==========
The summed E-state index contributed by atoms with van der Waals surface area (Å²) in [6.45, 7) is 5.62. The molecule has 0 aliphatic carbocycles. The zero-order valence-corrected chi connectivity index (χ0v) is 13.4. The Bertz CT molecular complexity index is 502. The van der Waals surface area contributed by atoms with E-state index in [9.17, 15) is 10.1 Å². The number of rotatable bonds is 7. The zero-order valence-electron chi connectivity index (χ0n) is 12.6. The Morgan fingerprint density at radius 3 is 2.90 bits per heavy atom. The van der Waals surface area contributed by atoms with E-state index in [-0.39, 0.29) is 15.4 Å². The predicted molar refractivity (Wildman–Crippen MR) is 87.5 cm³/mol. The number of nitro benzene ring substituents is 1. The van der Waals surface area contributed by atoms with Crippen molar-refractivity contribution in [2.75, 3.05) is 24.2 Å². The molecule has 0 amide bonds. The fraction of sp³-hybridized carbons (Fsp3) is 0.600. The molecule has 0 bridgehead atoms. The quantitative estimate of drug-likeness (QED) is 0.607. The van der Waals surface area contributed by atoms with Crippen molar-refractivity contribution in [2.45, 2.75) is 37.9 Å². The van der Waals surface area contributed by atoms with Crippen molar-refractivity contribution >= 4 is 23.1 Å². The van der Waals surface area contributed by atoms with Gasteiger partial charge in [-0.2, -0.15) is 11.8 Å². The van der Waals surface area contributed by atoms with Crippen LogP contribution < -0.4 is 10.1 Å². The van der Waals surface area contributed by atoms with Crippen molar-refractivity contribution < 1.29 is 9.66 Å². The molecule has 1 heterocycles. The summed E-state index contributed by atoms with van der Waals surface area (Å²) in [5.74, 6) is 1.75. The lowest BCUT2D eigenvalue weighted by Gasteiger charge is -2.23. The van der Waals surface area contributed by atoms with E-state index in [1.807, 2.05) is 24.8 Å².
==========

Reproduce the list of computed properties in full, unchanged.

The summed E-state index contributed by atoms with van der Waals surface area (Å²) in [6.45, 7) is 5.62. The molecule has 0 aliphatic carbocycles. The zero-order valence-corrected chi connectivity index (χ0v) is 13.4. The Bertz CT molecular complexity index is 502. The van der Waals surface area contributed by atoms with E-state index in [9.17, 15) is 10.1 Å². The number of rotatable bonds is 7. The zero-order valence-electron chi connectivity index (χ0n) is 12.6. The Morgan fingerprint density at radius 3 is 2.90 bits per heavy atom. The van der Waals surface area contributed by atoms with E-state index in [-0.39, 0.29) is 15.4 Å². The predicted molar refractivity (Wildman–Crippen MR) is 87.5 cm³/mol. The number of nitro benzene ring substituents is 1. The van der Waals surface area contributed by atoms with Crippen molar-refractivity contribution in [2.75, 3.05) is 24.2 Å². The molecule has 0 amide bonds. The fraction of sp³-hybridized carbons (Fsp3) is 0.600. The molecule has 0 bridgehead atoms. The quantitative estimate of drug-likeness (QED) is 0.607. The van der Waals surface area contributed by atoms with Crippen molar-refractivity contribution in [2.45, 2.75) is 37.9 Å². The van der Waals surface area contributed by atoms with Crippen molar-refractivity contribution >= 4 is 23.1 Å². The van der Waals surface area contributed by atoms with Gasteiger partial charge in [-0.2, -0.15) is 11.8 Å². The van der Waals surface area contributed by atoms with Crippen LogP contribution < -0.4 is 10.1 Å². The van der Waals surface area contributed by atoms with Crippen molar-refractivity contribution < 1.29 is 9.66 Å². The molecule has 1 heterocycles. The summed E-state index contributed by atoms with van der Waals surface area (Å²) in [5.74, 6) is 1.75. The lowest BCUT2D eigenvalue weighted by Gasteiger charge is -2.23. The van der Waals surface area contributed by atoms with E-state index in [1.807, 2.05) is 24.8 Å².